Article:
Here we go again! Does anybody remember the huge cost overruns, scandals and corruption surrounding the creation of Suffolk County's Southwest Sewer District? It budgeted $291 million, but the final cost was $1 billion. Now the county wants to spend another $1 billion on sewers for 12,000 more homes ["Suffolk's $1b pitch for sewers," News, March 26].
I'll bet the people looking to spend this money have never heard of self-contained composting toilets. They're on the market today, sell for less than $900 each at retail, cost nothing to install and need to be emptied only once a month. Their odorless compost can safely be put out with the trash or even used as garden fertilizer. You can install two per home for far less than Suffolk County wants to spend.
Once again, our government is flushing incredible amounts of hard-earned taxpayer dollars down the toilet. It's so easy when it's not your own money.
Eric Merz, Shirley
Need for better security at WTC
I'm concerned that four people were able to parachute off the World Trade Center in September and we are just learning about it ["3 LIers held in jump from WTC," News, March 25].
Is it a coincidence that a 16-year-old could access the same facility last month? How many more of these incidents have occurred? Shouldn't security be increased?
Bill Pearse, North Massapequa
Limit loans for graduate students
The Obama administration has been looking to reduce student-loan debt because the default rate for students has reached amazingly high levels.
According to a report by the New America Foundation, compared with 2004, students graduating with an advanced degree have 43 percent more debt. The largest increase in outstanding debt was for students who graduated with a master of arts, seeing their debt rise by 54 percent to an average of $58,539.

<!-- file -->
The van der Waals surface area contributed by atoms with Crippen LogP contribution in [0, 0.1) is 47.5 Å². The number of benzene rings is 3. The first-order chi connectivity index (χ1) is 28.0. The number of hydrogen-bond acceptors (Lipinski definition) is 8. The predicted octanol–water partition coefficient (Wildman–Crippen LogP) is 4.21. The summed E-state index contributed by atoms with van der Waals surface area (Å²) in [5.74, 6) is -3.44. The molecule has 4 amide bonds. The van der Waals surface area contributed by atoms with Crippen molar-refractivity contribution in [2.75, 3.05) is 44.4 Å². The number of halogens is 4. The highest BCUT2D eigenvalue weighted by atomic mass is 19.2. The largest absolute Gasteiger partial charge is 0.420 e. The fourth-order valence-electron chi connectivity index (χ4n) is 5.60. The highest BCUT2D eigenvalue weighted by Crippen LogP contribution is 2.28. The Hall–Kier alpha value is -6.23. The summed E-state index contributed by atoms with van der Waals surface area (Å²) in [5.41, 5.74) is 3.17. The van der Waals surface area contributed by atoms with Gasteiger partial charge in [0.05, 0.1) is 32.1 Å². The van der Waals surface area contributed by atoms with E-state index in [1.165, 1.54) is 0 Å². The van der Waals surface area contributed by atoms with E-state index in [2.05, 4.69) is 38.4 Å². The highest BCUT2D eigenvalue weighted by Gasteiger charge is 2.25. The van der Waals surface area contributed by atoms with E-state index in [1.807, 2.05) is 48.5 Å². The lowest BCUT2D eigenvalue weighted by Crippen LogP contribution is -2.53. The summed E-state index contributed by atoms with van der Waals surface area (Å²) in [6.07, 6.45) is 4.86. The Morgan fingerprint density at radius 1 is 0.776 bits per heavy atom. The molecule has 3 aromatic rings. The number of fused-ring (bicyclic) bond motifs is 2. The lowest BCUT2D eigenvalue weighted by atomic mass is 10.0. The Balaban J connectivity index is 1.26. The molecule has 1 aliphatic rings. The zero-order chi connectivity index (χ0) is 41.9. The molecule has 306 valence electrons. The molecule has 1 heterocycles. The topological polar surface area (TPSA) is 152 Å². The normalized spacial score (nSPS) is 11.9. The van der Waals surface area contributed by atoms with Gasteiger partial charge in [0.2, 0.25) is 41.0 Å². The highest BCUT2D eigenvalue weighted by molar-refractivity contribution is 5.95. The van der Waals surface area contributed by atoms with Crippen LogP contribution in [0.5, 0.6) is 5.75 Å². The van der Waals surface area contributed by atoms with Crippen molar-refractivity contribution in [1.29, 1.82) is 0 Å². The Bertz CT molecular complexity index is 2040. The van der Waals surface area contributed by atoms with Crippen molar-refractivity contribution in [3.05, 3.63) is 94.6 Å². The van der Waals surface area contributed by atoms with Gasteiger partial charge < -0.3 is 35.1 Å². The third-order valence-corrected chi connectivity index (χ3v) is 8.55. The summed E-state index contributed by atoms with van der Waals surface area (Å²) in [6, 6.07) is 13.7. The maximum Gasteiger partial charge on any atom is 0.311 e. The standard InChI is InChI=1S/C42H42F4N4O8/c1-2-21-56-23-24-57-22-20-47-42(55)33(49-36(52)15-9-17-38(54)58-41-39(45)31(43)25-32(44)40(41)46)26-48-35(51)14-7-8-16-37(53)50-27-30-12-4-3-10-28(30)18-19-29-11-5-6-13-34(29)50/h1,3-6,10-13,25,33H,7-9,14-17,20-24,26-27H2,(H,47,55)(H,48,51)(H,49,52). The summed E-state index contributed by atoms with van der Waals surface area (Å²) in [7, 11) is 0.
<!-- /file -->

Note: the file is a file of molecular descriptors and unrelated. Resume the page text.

The federal government capped what undergraduates can borrow, but allows graduate students unlimited amounts. If the government truly wants to reduce the default rates, it could start by limiting the amount graduate students can borrow.
The government also could impose restrictions for loans to certain graduate programs that have much higher default rates. This would allow for more loans in fields such as medicine and health sciences, which typically have higher costs but also higher probabilities that loans will be repaid.
James Pepe, Bellport
UN's climate claims are political
"UN panel: As globe warms, tempers flare" [News, March 31], an Associated Press report, needs clarification. The United Nations is a political organization determined to create equality by redistributing wealth and power to less developed and undeveloped nations.
Rather than give attention to politicians or UN staff who are "certain" of the causes, look to scientists seeking truth. The American Physical Society's five-year review of its position on climate change will be completed soon. While most humans find it difficult to be apolitical, the society's members appointed a subcommittee to hear from climate-change experts -- three pro and three con -- and to recommend an informed position to the organization's board.
I hope that this position will also get prominent coverage when it is published.
Gunther Geiss, Southold
Editor's note: The writer is an emeritus professor of business at Adelphi University.
Spend on U.S. problems, not Ukraine
The article "Path cleared for $1B Ukraine aid" [News, March 26] stated that Congress will pass a bill to give Ukraine $1 billion in loan guarantees.
It seems that every few days the United States is providing financial help to foreign countries that despise us: Afghanistan, Iran and many others. They take our money fast enough, but exactly what do we get in return? Nothing but hate.
Our politicians should give the money to homeless people or Americans who are losing their homes to foreclosure.
Ray Steinberg, East Northport
Budget process should be open
We should not celebrate Gov. Andrew M. Cuomo and the State Legislature for passing a budget on time ["LI school aid $125M boost," News, April 1]. This is what they get paid to do.
This budget was negotiated behind closed doors, and only the state leaders, their key aides and Albany lobbyists were privy to the details.
Did members of legislature take a speed-reading class to absorb the thousands of pages in this spending bill? They received it only hours before being asked to vote up or down. Liberal or conservative, Democrat or Republican, we would all be better off if our State Assembly and Senate members took the time to actually read, line by line, any legislation before voting.
There should have been an open-budget process, agency by agency. The public, media and members of the legislature should have been afforded sufficient time to read the budget before its adoption.
Larry Penner, Great Neck